Frederick William McConkey J13153

April 22, 102 - February 14, 1943

Frederick McConkey Frederick McConkey Frederick McConkey Frederick McConkey Frederick McConkey Frederick McConkey Frederick McConkey Frederick McConkey Frederick McConkey

CPR yard worker joined RCAF and became a WOAG. Aboard Stanraer 935, he was lost near Alliford Bay, BC.

Frederick William ‘Bill’ McConkey was the son of Thomas Baden Powell McConkey (1900-1954) and Mary Cochrane (nee Wallace) McConkey (1901-1977) of Calgary, Alberta. He had three sisters, Louise, Dorothy Mitchell (1921-1984), and Eva Greene (1923-2015). The family was Baptist.

Both father and son worked for the Canadian Pacific Railway. Bill, with a Grade X education, was a yardman for three years. Mr. McConkey enlisted with the RCN (V13367) and Bill enlisted with the RCAF in June 1941. Mr. McConkey was a petty officer aboard the HMCS Arvida, a Flower-class corvette which served in the Battle of the Atlantic as a convoy escort.

Bill did not smoke, drinking alcohol occasionally. His physique was wiry. He stood 5’10” all and weighed 128 pounds. Bill had green eyes and dark hair. Hobbies: fishing; sports: swimming, hockey, baseball. “Slender type. Clear eye. Not nervous. Pleasant. Very keen to get in. Should be good material for air gunner.”

His journey through the BCATP started at No. 2 Manning Depot, Brandon, Manitoba August 17 to September 14, 1941. He was then sent to No. 12 SFTS Brandon until being sent to No. 3 Wireless School, Winnipeg, Manitoba November 24, 1941. He was then sent to NO. 8 B&G School, Lethbridge, Alberta July 5, 1942.

In July 1942, his night visual acuity was below average. August 22, 1942: “Conduct and character: Very good. Qualifications: Superior. Satisfactory knowledge of armament training. Alert, aggressive, straight forward and ambitious.” October 13-November 3, 1941, he was at the station hospital and again from August 8-15, 1942.

Bill was posted to No. 6 Squadron, Alliford Bay, BC August 27, 1942. On February 14, 1943, Stranraer 935 was scheduled for a training mission between Maude and Lina Islands in the Skidegate Channel, Haida Gwaii, BC.

Aboard RCAF Stranraer 935: Pilot P/O D. S. MacLennan, J13673, Montreal, Quebec; Second Pilot, P/O L. G. Thompson, J13697, Chance Harbour, NB; WAG P/O F. W. McConkey, Calgary, AB; AFM Sgt. J. O. Gilmour, R50322, Vancouver, BC; AEM Cpl J. P. Sperling, Chamberlain, SK; and Station Accounts Officer F/L Charles William Thomas Field, Edmonton.

All crew were killed. P/O MacLennan’s body was the only body recovered (April 26, 1943).

Both pilots were scheduled to practice take offs and landing. “At 1553 hours, Stranraer 935, loaded and armed, was given take-off clearance and thirty-two minutes later, made a normal landing. The crew then took off again and while attempting a second landing, the aircraft bounced hard five times off the water with the last bounce throwing it eighty feet back into the air. The aircraft then veered sharply to port before dropping back to the sea. Both the port wing upper and lower mainplanes appeared to break off downwards from the wing roots. The aircraft immediately started to sink, slipping below the surface within a couple of minutes. Suddenly, the water heaved to a height of ten feet with flames shooting up a further twenty feet followed by a column of smoke rising nearly 1000 feet. The four 250-pound depth charges had detonated. Only the wing float from the aircraft was found.”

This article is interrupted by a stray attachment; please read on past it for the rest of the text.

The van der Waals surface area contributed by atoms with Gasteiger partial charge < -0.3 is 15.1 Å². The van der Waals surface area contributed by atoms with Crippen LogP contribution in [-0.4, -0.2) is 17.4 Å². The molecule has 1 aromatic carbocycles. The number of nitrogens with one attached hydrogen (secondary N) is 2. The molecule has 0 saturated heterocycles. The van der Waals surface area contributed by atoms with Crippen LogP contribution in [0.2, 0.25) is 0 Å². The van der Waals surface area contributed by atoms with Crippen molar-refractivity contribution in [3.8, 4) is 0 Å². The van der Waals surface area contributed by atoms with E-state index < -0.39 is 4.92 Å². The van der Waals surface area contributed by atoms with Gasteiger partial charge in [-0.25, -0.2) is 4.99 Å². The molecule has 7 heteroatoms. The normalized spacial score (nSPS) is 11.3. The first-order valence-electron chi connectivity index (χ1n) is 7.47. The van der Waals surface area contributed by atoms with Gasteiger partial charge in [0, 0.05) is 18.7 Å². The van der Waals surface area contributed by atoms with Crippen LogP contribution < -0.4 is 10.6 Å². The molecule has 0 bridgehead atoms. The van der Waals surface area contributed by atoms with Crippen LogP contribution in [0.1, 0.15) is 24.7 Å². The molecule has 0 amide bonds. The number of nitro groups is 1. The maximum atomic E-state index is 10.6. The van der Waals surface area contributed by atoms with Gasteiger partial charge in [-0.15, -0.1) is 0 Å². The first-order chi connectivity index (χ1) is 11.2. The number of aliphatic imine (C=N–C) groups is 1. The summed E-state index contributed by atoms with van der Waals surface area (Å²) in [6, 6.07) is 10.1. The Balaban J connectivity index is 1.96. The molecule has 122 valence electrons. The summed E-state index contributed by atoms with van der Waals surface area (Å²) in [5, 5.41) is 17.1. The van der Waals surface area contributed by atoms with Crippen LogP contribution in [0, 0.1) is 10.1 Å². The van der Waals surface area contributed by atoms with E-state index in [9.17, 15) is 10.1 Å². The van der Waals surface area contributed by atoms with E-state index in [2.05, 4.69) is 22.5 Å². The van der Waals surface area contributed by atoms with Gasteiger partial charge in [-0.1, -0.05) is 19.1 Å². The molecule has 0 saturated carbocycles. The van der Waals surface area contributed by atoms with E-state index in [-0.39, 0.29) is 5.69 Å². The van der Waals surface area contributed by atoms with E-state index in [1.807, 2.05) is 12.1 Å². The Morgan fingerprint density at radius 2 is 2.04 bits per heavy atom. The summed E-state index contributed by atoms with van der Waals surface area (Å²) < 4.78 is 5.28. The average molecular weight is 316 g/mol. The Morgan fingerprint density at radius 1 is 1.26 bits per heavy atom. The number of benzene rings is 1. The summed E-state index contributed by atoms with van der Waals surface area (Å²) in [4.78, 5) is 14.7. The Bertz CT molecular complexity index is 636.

Pilot error was the cause of the accident. “Insufficient experience on part of the pilots in that they failed to correct sufficiently after the initial bounce.” The Court of Inquiry commented that dummy depth charges during that type of exercise be used instead of live depth charges. “It is appreciated that with very few operational aircraft available, it is desirable to have as many as possible ready for instant action in the event of enemy activity. However, armed aircraft in the hands of partly trained crews have proved very costly, and whenever operational conditions permit, live depth charges should be removed when practice flights of a local nature are being made by other than qualified captains.” Other comments: “Obscure. Probable misuse of controls trying to correct for the bounce. Gustiness in the channel’ other pilots up at the same time report that the air was turbulent. Similar accidents might be avoided if pilots were instructed in how to control the bounce once a bad landing has been made.”

In late October 1955, Mrs. McConkey received a letter informing her that since Bill had no known grave, his name would appear on the Ottawa Memorial. A ceremony to remember the crew of Stranraer 935 took place on November 19, 2011 in Alliford Bay. Please see link below for photos and more information.

The full Court of Inquiry can be found on microfiche T12341, starting at image 1364.